A new estimate of Kansas tax collections contains gloomy news. A panel met Monday and lowered the state’s projected tax collections by nearly $300 million through mid-2017. KPR’s Stephen Koranda reports.
Governor Sam Brownback’s budget director, Shawn Sullivan, says they’ll be looking for a total of $400 million in budget savings and new tax revenue. That would get the state to a balanced budget for the next two years and create a reserve.
“With the revision of revenues downward, it does make balancing the budget more of a challenge than it already was,” says Sullivan.
Sullivan was quick to point out that they do see some positives in the Kansas economic situation, specifically wage and job growth.
He says the Brownback administration will release an updated budget plan later this week. They’ll propose budget cuts, but some big items are already off the table.
“I think that the sentiment of most legislators I’ve talked to is that they’re going to leave K-12 alone, that takes off 50 percent of the budget. We’ve already made a lot of changes, policy proposals and reductions to Medicaid, that’s another 20 percent, so that doesn’t leave much to reduce,” says Sullivan.
Sullivan also says they won’t propose cuts to higher education.
So that leaves the question of tax increases. The governor has already proposed cancelling some planned future income tax cuts and increasing tobacco and alcohol taxes. Sullivan says they want to stay on the track of reducing income taxes.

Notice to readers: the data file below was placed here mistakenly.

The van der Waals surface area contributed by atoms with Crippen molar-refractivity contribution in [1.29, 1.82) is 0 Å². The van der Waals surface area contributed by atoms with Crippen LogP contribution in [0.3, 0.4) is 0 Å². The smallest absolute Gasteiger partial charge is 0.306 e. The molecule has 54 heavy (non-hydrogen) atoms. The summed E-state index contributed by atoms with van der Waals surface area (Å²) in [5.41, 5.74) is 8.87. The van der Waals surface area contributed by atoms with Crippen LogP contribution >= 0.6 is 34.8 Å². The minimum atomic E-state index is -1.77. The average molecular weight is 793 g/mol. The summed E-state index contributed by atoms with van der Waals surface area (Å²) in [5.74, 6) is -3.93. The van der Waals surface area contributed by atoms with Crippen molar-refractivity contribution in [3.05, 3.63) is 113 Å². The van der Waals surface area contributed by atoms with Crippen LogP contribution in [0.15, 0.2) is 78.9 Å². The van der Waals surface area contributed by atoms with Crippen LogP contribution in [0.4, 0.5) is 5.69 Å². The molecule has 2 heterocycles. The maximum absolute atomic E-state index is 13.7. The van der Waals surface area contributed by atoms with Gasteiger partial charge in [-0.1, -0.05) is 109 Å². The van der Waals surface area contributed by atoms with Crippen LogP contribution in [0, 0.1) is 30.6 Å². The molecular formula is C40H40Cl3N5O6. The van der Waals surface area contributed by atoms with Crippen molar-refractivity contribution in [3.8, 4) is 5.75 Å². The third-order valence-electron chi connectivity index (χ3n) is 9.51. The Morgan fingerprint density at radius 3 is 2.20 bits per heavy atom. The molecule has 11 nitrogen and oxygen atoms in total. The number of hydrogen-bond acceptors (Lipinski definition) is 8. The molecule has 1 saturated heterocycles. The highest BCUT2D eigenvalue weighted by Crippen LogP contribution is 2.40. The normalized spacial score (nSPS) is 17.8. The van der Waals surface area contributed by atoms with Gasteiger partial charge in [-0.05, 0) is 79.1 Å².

“From the governor’s perspective, he would like to see us go into a consumption-based system and not reverse the income tax policy from 2012,” says Sullivan.
“Well, it’s obvious that the governor has significantly mismanaged the state’s budget,” says the top Democrat in the Kansas Senate, Anthony Hensley. He says the tax cuts have created the budget challenges.
Hensley believes that not all Republicans in the Legislature are going to see eye-to-eye when it comes to passing a budget and tax plan.
“You have conservatives who believe we should cut our way out of this problem, and at the same time then you have the governor who is proposing tax increases that the conservatives very likely will not support,” says Hensley.
In a statement, the chair of the House Tax Committee, Republican Marvin Kleeb, says they will look at “all revenue options.”
Republican House Speaker Ray Merrick says they will continue looking at ways to make government efficient.
Those two also echoed that they’ll avoid cuts to public schools. Scott Rothschild, with the Kansas Association of School Boards, says they’re glad to hear that, but they aren’t celebrating.
“That’s encouraging to hear. Of course, when the Legislature gets back they may decide something else. We have to be very vigilant,” says Rothschild.
The legislative session resumes next week, but some lawmakers will return later this week to review the new numbers.
The last time the revenue numbers were updated was November. The tax collections were also ratcheted down at that meeting.